eli5: Why hasn’t the audio quality of “on hold” music improved in decades?


eli5: Why hasn’t the audio quality of “on hold” music improved in decades?

In: 934

sound is compressed when sending it trough telephone network. Compression was designed to work best with human voice

On hold music uses the same phone system as your normal call, but music is different from human voice, so it sounds bad… compared to your hifi spotify playlist

a) it doesn’t have to and b) it’s actually gotten worse.

TomScott has a pretty good video about it. What it boils down to is that there’s only so much room on a wire for signals but there’s lots of ways of compressing a signal so it takes up less space. Different methods of compression have different tradeoffs.

One of the tradeoffs they use for telephone signals is they can compress it a *lot* but the compression makes things outside of normal speaking ranges sound terrible.

And then that signal reaches a company where it goes into their internal telephone system, which uses another compression. And that might go into a third, fourth, or more different system to end up at the call center, all with their own compressions. Some are better than others, but stacking them on top of each other cannot end well.

And on top of that splitting an amplifying an analog signal is pretty straight forward. Give it more power, connect multiple wires together, and you’ve got an amplified and split signal. But a digital signal? You need processing power for each one, so whatever bottom shelf cheapest possible system they have serving up the hold music has to simultaneously handle all the conversations that are being held as well as play hold music – which mind you is being compressed to hell and back in a way that’s not good for music – for everyone, all at the same time.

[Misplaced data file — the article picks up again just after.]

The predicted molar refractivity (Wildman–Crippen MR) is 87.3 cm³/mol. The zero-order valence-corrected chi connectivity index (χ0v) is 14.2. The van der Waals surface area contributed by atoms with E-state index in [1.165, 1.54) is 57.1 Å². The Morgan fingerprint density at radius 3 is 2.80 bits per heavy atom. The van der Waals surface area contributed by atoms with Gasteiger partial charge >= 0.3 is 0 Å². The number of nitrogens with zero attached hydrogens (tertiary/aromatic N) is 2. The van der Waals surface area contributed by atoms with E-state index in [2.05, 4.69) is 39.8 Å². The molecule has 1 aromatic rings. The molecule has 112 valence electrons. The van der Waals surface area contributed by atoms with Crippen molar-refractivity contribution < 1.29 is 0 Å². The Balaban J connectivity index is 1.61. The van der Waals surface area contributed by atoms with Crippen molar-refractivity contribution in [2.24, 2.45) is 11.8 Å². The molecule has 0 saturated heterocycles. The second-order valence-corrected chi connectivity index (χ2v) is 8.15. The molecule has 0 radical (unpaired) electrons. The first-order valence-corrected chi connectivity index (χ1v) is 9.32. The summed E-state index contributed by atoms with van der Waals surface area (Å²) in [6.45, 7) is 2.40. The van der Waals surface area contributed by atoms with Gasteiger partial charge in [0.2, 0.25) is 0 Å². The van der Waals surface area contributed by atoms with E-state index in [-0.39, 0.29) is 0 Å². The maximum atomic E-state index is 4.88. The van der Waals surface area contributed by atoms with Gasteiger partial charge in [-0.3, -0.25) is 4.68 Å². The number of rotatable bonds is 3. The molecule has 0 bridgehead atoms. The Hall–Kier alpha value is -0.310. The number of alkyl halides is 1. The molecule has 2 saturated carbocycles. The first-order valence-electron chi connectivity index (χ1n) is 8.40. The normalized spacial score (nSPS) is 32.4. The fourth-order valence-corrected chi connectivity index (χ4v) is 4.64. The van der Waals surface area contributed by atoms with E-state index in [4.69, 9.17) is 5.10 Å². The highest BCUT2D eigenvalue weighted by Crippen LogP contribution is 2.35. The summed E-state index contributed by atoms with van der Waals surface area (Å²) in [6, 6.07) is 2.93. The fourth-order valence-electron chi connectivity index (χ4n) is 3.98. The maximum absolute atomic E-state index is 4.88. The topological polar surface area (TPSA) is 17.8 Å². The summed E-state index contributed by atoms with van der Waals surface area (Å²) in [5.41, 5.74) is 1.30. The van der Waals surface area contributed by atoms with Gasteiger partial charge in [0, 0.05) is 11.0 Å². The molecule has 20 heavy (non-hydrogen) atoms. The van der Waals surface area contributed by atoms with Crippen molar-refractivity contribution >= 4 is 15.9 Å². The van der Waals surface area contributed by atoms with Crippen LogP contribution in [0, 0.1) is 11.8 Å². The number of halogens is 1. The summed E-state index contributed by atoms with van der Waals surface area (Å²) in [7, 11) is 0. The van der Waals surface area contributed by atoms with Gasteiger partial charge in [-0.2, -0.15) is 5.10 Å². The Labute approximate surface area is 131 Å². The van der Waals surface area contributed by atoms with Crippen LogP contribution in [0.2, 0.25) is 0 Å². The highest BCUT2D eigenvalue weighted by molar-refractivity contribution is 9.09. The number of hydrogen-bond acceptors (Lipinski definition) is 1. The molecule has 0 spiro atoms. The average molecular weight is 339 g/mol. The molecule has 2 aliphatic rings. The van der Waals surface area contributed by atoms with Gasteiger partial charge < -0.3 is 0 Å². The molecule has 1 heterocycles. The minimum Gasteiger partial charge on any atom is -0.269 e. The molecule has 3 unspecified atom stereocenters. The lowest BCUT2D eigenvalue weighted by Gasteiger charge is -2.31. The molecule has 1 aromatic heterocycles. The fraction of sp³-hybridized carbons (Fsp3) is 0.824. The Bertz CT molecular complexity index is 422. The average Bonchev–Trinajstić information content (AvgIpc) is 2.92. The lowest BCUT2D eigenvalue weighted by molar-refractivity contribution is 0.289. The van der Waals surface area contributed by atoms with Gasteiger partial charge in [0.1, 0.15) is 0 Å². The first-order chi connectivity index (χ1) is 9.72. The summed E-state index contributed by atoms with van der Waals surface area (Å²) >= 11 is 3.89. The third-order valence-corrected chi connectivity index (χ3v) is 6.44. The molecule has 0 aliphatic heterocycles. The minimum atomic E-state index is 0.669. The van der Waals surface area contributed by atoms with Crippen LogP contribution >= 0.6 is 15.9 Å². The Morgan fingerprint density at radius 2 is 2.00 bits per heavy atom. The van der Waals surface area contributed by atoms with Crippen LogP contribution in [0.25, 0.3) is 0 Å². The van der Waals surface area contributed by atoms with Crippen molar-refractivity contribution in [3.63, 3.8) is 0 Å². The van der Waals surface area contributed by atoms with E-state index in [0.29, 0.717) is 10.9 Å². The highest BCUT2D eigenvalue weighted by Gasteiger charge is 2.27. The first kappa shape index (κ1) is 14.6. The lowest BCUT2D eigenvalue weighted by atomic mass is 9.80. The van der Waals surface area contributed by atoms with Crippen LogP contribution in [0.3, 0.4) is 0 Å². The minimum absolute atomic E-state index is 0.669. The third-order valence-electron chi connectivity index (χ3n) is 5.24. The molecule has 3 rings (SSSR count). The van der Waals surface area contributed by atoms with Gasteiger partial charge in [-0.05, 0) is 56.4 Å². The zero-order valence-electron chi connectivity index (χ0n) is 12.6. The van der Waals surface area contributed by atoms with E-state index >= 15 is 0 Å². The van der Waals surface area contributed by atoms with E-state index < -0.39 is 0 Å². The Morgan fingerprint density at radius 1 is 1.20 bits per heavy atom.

So between terrible compression and minimum possible hardware, you end up with truly atrocious sound quality.

All the effort of improving phone codecs has gone into making speech clearer over low-bitrate channels. This has resulted in speech codecs that are completely different from general-purpose audio codecs like you would use for music or the audio track of a movie – you are not trying to squeeze a diverse type of sound into 100 kbit/s, you are trying to squeeze a very specific kind of sound into something likt 2 kbit/s. As a result, those codecs are hyper-optimized for stuff like human voices – any bits spend to encode non-voice sounds would hurt efficiency. And music typically includes instruments that sound nothing like a human voice, which results in them getting mangled to hell.

Back in the days of analog audio (and primitive digital audio for that matter), there was little in speech-specific processing, so while early digital phone systems had mediocre rendering for speech and hold music alike, the digitization process also did not actively mangle the music – in effect, hold music has even gotten worse because we have gotten more effective at stripping speech to its bare essentials. Plus phone services are always eager to fit more customers into the same bandwidth, so a lot of the improvements in speech compression were actually eaten up by that instead of going into clearer speech as well

Since 1972 telephones have adhered to a standard that converts sound into digital signals 8000 samples every second or 8000 Hertz (Hz). A tone with a frequency of 200 Hz collects 40 samples each cycle; a tone of 2000 Hz collects only 4 samples within a cycle. The higher frequency that a sound has, the fewer samples per cycle are collected. With fewer samples per cycle it is harder to reproduce the sound accurately when played back at the other end.